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Grant Grill Lounge

Bottle-aged cocktails evoke experience of Champagne

Grant Grill Lounge in San Diego serves cocktails that are fermented in bottles, lending them the fizziness of Champagne

Unique bottle-conditioned cocktails with the spirit and spritz of Champagne are customer favorites at the Grant Grill Lounge, a mecca for innovative mixology at the US Grant Hotel in San Diego.

An example is The Mule, a marriage of vodka, ginger, muscat and Cascade hops that updates the classic vodka, ginger beer and lime Moscow Mule. It gets fizz and a flavor boost from a secondary fermentation inside the bottle, similar to the way traditional Champagne is made, and in contrast to the trendy sparkling Negronis and Manhattans other barkeeps make with a CO2 canister or fountain-drink carbonator.

“It pours like Champagne, but it’s a cocktail,” said Jeff Josenhans, the hotel’s head mixologist and certified sommelier. “It has a lot more complexity and a certain softness. You get an aromatic element that you wouldn’t necessarily get in a cocktail, and a tiny bit of that toasty note, too.”

Served in an antique coupe glass and priced at $12, the Mule is the lounge’s second-best-selling cocktail and is especially popular among female customers. “I think that is because it looks like Champagne,” Josenhans said. “But at the same time, it has hops and ginger in it, so guys like it as well.”

Josenhans spent nine months perfecting the process, which he calls cocktails sur lie, a French term for aging on the lees, or the spent yeast cells in the bottle. Lacking a precedent for Champagne-fermented cocktails, his early experiments had mixed results, including some exploding bottles.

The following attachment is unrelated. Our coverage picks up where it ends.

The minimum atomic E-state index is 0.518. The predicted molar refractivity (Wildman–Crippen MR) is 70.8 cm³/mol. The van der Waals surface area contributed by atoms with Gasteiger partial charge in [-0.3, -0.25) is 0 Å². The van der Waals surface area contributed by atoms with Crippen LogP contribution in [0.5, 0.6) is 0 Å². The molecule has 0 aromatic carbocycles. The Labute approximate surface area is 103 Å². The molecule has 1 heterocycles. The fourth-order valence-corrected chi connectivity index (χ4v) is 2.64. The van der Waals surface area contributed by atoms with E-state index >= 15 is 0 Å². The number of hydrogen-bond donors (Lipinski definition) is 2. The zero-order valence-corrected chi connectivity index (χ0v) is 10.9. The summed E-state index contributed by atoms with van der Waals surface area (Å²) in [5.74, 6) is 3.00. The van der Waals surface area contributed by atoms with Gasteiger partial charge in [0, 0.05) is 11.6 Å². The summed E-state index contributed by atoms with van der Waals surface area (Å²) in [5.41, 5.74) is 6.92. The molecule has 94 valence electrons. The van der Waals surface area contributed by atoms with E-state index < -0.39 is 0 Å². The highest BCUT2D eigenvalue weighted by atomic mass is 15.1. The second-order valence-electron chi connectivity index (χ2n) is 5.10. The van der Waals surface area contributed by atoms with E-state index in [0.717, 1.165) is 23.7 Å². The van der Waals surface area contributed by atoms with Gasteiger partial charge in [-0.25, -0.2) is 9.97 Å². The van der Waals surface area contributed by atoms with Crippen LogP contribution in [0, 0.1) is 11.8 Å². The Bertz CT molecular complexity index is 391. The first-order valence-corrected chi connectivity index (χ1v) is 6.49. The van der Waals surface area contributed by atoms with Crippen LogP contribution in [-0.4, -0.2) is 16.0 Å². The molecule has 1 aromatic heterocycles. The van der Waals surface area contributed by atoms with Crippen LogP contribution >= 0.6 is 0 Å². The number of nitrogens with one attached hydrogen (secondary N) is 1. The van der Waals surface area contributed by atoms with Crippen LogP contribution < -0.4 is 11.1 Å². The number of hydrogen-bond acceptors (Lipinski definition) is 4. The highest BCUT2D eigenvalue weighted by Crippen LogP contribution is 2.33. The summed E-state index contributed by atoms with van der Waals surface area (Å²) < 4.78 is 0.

“I would challenge anyone carbonating cocktails to take on the Champagne method,” said Josenhans. “It’s like a Pandora’s box. It’s very complicated.”

He was able to surmount the hurdles and realize his creative vision by collaborating with Middle Ridge Winery of nearby Temecula, Calif. The winery provided the technical expertise and equipment for fermentation and other critical steps like disgorgement, removing spent yeast by flash-freezing the neck of each bottle and ejecting a plug of ice and yeast, and dosage, topping up the bottles with muscat juice and vodka to fine-tune flavor and potency. The product ends up at about 16-percent alcohol.

The Grant Grill

“I don’t know of anyone else doing this, and I have been researching it,” Josenhans said. “It is a massive undertaking.”

The winery also guided him through the complicated government approval process. “You are producing alcohol in the bottle, so you couldn’t legally do this in your bar,” he explained.

Other bottle-fermented creations to his credit include La Grenade, made with Cognac, hibiscus tea, pomegranate juice, bay leaves and black pepper, and the Cosmopolitan Elevated, a new offering with macerated fresh cranberries and lime-blossom honey planned for Valentine’s Day.

Another Grant Grill Lounge signature is the US Grant Centennial Manhattan, a barrel-aged cocktail launched in honor of the hotel’s 100th birthday. Josenhans partnered with an artisan distillery to age his recipe in American oak for exactly 100 days then bottle it to halt the aging. The libation is priced at $15.

“If you have a Manhattan from a barrel, you don’t know if it was aged for 10 days or 150 days,” said Josenhans. “I wanted ours to be a 100-day Manhattan every time.”

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